The University of Miami football team has a “turnover chain,” but LSU gymnastics has its own bling.
The Tigers debuted the “stick crown” at their season opening win over Arkansas.
Coach Jay Clark, who coached at the University of Georgia at the same time as Miami football coach Mark Richt, had the idea after watching how the Hurricanes’ defense reacted to the turnover chain.
The fun the team was having on the sideline and the passion they played with drew Clark to find a similar way to keep his gymnasts loose.
“I think that as a coach you always look for those things,” Clark said. “You want your team focused and you want them intense, but you also want them to be loose. I think that it’s pretty clear that in our sport to have them be loose it creates a sort of contagious environment that can sometimes get the momentum going.”
After Clark suggested the idea of something similar to Miami’s turnover chain, the team took the idea and ran with it. They contemplated smaller things like a sash or tiara, but settled on something big that could be seen from the crowd.
LSU's "stick crown" debuted at the beginning of the 2018 season as a way to encourage and motivate the entire team. Similar to the University …
“We were trying to figure out the logistics of how to put the crown on over our buns but it worked out great,” freshman all-arounder Sarah Edwards joked.
Clark didn’t know how his idea would be taken by both the team and the crowd, but it quickly became a hit.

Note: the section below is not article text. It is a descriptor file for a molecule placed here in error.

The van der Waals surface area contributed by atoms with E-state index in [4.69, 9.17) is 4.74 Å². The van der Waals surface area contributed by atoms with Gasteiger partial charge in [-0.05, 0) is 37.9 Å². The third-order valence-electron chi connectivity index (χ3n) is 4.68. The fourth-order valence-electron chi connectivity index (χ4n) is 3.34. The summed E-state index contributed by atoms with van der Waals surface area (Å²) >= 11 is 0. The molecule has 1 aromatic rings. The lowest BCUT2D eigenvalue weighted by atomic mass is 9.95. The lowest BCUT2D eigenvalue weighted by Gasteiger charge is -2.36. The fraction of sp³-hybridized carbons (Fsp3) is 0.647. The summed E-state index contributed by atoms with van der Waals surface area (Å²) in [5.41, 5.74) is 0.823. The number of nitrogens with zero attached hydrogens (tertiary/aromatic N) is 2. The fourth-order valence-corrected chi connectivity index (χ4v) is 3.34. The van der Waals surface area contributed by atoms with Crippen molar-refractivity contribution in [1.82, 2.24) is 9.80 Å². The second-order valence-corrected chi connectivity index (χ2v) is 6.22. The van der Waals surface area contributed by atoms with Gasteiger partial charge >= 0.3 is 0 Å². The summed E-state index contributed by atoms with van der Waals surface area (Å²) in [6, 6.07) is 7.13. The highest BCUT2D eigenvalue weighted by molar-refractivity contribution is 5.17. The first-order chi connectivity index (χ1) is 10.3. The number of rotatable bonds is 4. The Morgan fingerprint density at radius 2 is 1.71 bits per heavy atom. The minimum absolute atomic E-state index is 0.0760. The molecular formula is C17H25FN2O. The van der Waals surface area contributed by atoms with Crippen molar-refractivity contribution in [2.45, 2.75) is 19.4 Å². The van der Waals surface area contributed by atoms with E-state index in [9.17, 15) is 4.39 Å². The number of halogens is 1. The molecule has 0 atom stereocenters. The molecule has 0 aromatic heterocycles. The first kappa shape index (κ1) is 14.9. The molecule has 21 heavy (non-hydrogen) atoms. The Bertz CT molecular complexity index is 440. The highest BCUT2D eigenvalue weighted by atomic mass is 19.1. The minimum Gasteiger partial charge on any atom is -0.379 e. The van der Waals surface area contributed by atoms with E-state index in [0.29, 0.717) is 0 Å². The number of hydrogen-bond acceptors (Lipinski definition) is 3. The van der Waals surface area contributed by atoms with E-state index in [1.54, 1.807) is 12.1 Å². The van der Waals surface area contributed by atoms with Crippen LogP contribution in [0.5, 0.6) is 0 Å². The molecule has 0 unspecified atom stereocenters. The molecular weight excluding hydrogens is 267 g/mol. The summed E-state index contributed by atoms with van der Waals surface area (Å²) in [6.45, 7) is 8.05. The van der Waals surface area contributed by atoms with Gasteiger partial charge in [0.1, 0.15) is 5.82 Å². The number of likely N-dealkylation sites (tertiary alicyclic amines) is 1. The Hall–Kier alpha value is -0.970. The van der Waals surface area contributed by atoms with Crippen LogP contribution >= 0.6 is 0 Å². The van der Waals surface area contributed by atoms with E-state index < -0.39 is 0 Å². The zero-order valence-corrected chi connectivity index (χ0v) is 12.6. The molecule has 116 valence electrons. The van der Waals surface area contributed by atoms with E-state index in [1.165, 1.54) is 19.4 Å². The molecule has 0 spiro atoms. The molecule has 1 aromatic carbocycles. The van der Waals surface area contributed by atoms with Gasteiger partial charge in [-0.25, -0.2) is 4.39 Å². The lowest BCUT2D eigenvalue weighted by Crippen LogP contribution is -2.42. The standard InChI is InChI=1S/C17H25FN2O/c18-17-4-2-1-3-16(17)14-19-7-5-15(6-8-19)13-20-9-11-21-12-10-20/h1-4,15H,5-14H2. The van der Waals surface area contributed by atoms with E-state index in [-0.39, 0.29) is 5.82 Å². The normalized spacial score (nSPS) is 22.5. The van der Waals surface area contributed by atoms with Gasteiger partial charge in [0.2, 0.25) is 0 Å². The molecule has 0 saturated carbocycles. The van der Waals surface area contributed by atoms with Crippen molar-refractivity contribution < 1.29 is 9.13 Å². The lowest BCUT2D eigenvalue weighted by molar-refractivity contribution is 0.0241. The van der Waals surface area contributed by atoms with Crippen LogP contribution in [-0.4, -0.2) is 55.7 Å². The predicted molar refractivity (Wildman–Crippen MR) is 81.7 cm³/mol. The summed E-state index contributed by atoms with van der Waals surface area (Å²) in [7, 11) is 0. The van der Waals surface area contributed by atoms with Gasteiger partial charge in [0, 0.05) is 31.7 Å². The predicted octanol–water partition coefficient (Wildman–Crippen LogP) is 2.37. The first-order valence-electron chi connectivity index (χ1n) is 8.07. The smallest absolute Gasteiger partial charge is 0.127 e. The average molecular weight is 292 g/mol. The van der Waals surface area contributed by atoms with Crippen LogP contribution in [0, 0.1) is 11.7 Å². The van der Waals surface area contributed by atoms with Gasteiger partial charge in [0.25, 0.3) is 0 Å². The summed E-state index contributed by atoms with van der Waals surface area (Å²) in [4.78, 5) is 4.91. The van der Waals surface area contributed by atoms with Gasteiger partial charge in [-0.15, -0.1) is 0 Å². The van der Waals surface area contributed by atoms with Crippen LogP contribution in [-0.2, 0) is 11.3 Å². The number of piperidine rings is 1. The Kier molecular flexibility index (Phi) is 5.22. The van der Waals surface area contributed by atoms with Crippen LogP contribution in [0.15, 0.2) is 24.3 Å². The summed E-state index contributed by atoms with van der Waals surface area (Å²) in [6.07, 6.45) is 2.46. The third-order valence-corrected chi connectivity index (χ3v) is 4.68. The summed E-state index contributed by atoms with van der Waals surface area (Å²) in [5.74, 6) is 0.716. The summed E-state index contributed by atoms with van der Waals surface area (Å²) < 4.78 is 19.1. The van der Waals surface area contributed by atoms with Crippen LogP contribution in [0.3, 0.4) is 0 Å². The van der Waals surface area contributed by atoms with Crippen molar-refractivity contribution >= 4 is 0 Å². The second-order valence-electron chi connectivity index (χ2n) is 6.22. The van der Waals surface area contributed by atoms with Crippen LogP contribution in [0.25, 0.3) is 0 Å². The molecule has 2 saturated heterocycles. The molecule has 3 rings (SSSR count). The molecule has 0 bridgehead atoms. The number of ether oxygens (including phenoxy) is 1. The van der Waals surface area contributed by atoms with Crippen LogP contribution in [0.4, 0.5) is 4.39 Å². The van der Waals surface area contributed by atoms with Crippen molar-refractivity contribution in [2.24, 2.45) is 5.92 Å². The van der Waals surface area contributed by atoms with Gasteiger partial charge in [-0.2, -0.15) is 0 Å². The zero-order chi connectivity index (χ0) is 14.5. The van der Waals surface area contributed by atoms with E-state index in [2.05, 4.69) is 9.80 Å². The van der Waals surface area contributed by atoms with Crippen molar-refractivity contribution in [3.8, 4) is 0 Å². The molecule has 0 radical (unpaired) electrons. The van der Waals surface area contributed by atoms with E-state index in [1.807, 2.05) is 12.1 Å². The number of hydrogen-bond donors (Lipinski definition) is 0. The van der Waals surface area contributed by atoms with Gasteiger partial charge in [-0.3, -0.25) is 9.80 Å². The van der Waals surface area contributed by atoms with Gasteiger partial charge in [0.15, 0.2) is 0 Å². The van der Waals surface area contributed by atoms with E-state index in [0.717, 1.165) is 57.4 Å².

Junior all-arounder Lexie Priessman was the first one of the night to receive the crown after a 9.90 vault and it snowballed from there.
The idea is easy to understand: like the turnover chain, whoever sticks their landing will get the crown until someone else sticks their landing and the crown is passed on.
The execution, however, was so much more. The passing down of the crown to the following person has turned into a full-on knighting and crowning ceremony spearheaded by the injured junior McKenna Kelley, who used pom-poms to knight the stick queens.
“Obviously her physical role has diminished this year to where she cannot compete, but if she’s not around, we’ve got problem,” Clark said. “I’m just saying because her energy is so infectious and I just thought it was something that she would be able to take and run with and turn it into something that the team would really enjoy.”
Not only are they enjoying the crown, they are using it as motivation to get better all around.
In the season opener, seven different gymnasts donned the crown, with junior all-arounder Sarah Finnegan winning in twice.
“It’s more motivation than competition,” Finnegan said. “Just like, ‘oh I want to have the crown next.’ If it’s a stick, it’s a stick and I think you should be rewarded for that. We want our teammates to stick it. If I’ve done my job and did my turn, then I want to pass it on to the next one.”
The gymnasts aren’t reluctant to crown the next stick queen. The crown has become a way to instill confidence and energy in both veterans and newcomers alike.
In a sport that involves a lot of nerves, Clark thinks the crown is a perfect way to keep the team in the moment and not worry about any external noise.
“That’s just something that we wanted to start just for a little bit of confidence here and there,” Priessman said. “When you get the stick crown you know what you’re capable of doing.”
As the team travels to Florida next week, the crown will travel with them. Coach D-D Breaux has preached about staying in the “purple zone” at away meets and the crown offers an opportunity for the team to stay within themselves.
“I think it’s something just for our team just to have fun,” Priessman said. “It’s something to get our mind off of the actual meet that’s happening. If you’re a little stressed then this is something that’s fun because college gymnastics is a fun thing to do.”